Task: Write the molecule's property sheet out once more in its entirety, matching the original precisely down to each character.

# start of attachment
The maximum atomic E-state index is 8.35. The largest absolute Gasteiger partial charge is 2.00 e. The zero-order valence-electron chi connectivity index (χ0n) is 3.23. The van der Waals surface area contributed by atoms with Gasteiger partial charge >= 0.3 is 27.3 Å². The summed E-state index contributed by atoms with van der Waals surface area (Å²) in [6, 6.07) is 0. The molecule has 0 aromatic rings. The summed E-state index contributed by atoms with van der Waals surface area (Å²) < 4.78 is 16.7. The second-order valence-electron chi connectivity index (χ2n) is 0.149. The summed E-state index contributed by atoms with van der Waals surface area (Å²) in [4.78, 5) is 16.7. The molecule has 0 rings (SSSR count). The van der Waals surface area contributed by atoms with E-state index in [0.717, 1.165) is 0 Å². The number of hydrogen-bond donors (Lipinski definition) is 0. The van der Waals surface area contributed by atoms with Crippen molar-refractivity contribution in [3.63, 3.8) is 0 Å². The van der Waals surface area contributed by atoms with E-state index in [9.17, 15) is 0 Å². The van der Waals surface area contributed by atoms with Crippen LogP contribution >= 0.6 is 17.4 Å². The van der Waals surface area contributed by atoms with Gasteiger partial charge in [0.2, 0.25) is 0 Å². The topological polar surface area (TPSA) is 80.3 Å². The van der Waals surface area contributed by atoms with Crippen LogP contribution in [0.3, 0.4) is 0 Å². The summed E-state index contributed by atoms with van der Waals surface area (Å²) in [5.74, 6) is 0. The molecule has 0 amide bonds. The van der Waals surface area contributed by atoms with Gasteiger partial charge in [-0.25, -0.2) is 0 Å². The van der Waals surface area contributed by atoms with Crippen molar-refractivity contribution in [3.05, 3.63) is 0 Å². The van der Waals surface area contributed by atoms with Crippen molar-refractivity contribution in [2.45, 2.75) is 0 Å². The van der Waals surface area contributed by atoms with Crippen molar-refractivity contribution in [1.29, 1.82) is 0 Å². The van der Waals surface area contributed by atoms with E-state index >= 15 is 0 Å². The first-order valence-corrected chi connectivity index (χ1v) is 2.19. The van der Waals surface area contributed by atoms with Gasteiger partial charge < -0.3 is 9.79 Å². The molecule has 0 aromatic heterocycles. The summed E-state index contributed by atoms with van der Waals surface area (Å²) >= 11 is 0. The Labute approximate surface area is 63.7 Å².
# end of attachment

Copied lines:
The maximum atomic E-state index is 8.35. The largest absolute Gasteiger partial charge is 2.00 e. The zero-order valence-electron chi connectivity index (χ0n) is 3.23. The van der Waals surface area contributed by atoms with Gasteiger partial charge >= 0.3 is 27.3 Å². The summed E-state index contributed by atoms with van der Waals surface area (Å²) in [6, 6.07) is 0. The molecule has 0 aromatic rings. The summed E-state index contributed by atoms with van der Waals surface area (Å²) < 4.78 is 16.7. The second-order valence-electron chi connectivity index (χ2n) is 0.149. The summed E-state index contributed by atoms with van der Waals surface area (Å²) in [4.78, 5) is 16.7. The molecule has 0 rings (SSSR count). The van der Waals surface area contributed by atoms with E-state index in [0.717, 1.165) is 0 Å². The number of hydrogen-bond donors (Lipinski definition) is 0. The van der Waals surface area contributed by atoms with Crippen molar-refractivity contribution in [3.63, 3.8) is 0 Å². The van der Waals surface area contributed by atoms with E-state index in [9.17, 15) is 0 Å². The van der Waals surface area contributed by atoms with Crippen LogP contribution >= 0.6 is 17.4 Å². The van der Waals surface area contributed by atoms with Gasteiger partial charge in [0.2, 0.25) is 0 Å². The topological polar surface area (TPSA) is 80.3 Å². The van der Waals surface area contributed by atoms with Crippen LogP contribution in [0.3, 0.4) is 0 Å². The summed E-state index contributed by atoms with van der Waals surface area (Å²) in [5.74, 6) is 0. The molecule has 0 amide bonds. The van der Waals surface area contributed by atoms with Gasteiger partial charge in [-0.25, -0.2) is 0 Å². The van der Waals surface area contributed by atoms with Crippen molar-refractivity contribution in [3.05, 3.63) is 0 Å². The van der Waals surface area contributed by atoms with Crippen molar-refractivity contribution in [2.45, 2.75) is 0 Å². The van der Waals surface area contributed by atoms with Crippen molar-refractivity contribution in [1.29, 1.82) is 0 Å². The van der Waals surface area contributed by atoms with E-state index >= 15 is 0 Å². The first-order valence-corrected chi connectivity index (χ1v) is 2.19. The van der Waals surface area contributed by atoms with Gasteiger partial charge < -0.3 is 9.79 Å². The molecule has 0 aromatic heterocycles. The summed E-state index contributed by atoms with van der Waals surface area (Å²) >= 11 is 0. The Labute approximate surface area is 63.7 Å².